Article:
Duke Students refused to read Graphic Novel Fun Home by Alison Bechdel, that tells the story of her secretly gay father and her struggles with her own sexual identity.
Alison Bechdel’s novel tells the story of her relationship with her secretly gay father and her struggles with her own sexual identity.
Incoming Duke Students, such as Brian Grasso, decided not to read the novel because the contents go against their belief system. “I feel as if I would have to compromise my personal Christian moral beliefs to read it,” Grasso said in a Facebook post about his decision.
While some supported Grasso’s viewpoint, others disagreed. Marivi Howell-Arza thought that reading the book might “open [one’s] mind to a new perspective and examine a way of life and thinking with which you are unfamiliar.”
Statement from Duke University on students refusing to read “Fun Home” pic.twitter.com/wOiBOyY72b
— BuzzFeed News (@BuzzFeedNews) August 25, 2015
The Duke Common Experience Selection committee picked the novel because it create open dialogue about “mental health, interpersonal relationships and human rights,” reports the USAToday.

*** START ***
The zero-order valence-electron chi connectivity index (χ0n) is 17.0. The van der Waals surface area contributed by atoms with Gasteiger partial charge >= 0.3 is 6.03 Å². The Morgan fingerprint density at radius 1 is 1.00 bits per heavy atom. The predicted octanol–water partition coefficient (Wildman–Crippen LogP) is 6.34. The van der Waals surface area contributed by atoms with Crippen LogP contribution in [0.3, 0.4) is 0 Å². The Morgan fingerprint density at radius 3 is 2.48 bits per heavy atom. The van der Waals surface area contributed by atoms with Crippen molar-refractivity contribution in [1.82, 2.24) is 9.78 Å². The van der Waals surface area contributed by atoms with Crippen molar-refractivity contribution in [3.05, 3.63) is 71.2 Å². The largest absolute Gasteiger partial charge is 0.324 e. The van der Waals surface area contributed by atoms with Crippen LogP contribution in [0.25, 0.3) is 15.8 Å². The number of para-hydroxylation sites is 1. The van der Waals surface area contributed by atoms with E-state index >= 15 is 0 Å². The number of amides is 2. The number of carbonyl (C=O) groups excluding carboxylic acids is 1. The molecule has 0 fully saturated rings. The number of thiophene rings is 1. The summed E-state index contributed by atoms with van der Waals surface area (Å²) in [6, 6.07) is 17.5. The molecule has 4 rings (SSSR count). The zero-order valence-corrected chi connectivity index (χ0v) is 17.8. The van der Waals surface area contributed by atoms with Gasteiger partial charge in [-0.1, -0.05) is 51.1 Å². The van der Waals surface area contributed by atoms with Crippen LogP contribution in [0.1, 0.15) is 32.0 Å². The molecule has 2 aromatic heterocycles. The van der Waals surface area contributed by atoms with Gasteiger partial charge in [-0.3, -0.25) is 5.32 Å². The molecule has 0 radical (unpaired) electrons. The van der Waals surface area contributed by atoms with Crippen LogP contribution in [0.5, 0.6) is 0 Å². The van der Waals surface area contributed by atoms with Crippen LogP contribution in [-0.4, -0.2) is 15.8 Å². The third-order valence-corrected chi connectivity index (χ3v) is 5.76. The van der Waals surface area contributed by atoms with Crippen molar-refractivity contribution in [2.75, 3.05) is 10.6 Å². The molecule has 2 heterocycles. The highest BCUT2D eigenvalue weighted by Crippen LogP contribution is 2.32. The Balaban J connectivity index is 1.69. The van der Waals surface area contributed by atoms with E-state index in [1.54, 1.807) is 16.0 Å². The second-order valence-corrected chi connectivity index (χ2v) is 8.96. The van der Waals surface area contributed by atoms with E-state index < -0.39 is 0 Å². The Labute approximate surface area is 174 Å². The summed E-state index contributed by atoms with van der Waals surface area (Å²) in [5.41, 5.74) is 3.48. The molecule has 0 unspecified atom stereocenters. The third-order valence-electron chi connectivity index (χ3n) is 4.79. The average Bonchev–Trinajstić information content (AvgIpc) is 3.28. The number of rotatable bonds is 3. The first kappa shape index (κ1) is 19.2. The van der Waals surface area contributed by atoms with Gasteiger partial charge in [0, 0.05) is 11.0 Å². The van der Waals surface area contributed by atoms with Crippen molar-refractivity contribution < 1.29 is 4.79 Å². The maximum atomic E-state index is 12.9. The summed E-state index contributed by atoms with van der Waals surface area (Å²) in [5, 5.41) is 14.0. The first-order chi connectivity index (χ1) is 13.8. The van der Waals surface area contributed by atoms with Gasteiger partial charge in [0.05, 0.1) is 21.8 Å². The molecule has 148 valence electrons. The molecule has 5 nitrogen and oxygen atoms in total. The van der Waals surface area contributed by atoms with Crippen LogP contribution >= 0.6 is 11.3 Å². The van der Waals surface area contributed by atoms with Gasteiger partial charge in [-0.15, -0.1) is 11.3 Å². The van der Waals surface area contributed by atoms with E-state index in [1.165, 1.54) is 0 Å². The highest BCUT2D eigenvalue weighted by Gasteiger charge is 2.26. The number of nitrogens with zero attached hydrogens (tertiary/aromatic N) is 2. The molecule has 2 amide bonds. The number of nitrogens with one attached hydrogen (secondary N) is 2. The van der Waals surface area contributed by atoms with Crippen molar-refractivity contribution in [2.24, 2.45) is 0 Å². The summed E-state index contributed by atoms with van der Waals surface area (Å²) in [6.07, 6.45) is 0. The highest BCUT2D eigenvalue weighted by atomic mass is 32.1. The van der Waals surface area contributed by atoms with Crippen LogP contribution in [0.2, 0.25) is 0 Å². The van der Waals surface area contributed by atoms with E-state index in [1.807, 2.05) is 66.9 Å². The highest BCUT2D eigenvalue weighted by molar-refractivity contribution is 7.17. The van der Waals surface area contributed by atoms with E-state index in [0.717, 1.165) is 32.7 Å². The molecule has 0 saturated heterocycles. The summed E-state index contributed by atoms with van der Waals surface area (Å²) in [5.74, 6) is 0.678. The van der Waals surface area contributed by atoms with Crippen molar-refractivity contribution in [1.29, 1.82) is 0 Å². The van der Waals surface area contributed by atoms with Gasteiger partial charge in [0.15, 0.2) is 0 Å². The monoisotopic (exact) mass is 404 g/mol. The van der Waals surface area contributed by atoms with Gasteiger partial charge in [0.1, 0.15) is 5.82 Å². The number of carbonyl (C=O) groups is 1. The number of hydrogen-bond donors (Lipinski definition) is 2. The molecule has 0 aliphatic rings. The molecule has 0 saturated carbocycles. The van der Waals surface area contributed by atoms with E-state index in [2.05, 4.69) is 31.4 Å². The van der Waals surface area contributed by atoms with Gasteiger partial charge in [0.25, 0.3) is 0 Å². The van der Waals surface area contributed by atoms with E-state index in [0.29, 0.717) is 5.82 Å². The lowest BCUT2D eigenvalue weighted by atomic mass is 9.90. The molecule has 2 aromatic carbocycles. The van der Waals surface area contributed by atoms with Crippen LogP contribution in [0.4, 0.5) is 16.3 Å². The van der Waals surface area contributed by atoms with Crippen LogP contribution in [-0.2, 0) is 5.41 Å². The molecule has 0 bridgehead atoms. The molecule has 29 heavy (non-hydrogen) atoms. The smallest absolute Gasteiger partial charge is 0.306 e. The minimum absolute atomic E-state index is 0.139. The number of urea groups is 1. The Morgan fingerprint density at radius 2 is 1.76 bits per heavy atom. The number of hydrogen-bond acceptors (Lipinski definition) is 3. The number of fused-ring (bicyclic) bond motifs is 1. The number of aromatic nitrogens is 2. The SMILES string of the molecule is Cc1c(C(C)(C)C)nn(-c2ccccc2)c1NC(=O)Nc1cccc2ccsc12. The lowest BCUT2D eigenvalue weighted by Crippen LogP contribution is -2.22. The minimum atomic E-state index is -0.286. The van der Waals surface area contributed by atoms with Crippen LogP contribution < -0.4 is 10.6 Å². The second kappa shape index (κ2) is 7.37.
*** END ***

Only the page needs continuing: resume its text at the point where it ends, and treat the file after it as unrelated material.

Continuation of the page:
Bummed for the Duke freshmen that missed an opportunity to grow. They have a lot to learn from Bechdel. http://t.co/9aSgNhxxxJ
— Julie Rodgers (@Julie_rodgers) August 24, 2015
Grasso later clarified his viewpoint in an email stating that he might have read the content in a traditional text format, but the style of the graphic novel turned the story into something he considered offensive and “pornographic.”
Duke senior Sherry Zhang, who was on the committee that chose the book, knew that it would create controversy among the newbies on campus, and did say that the Facebook discussion Grasso initiated was “very respectful and considerate.”
Zhang also said that the decision to either read or not read the book would be another conversation ice-breaker.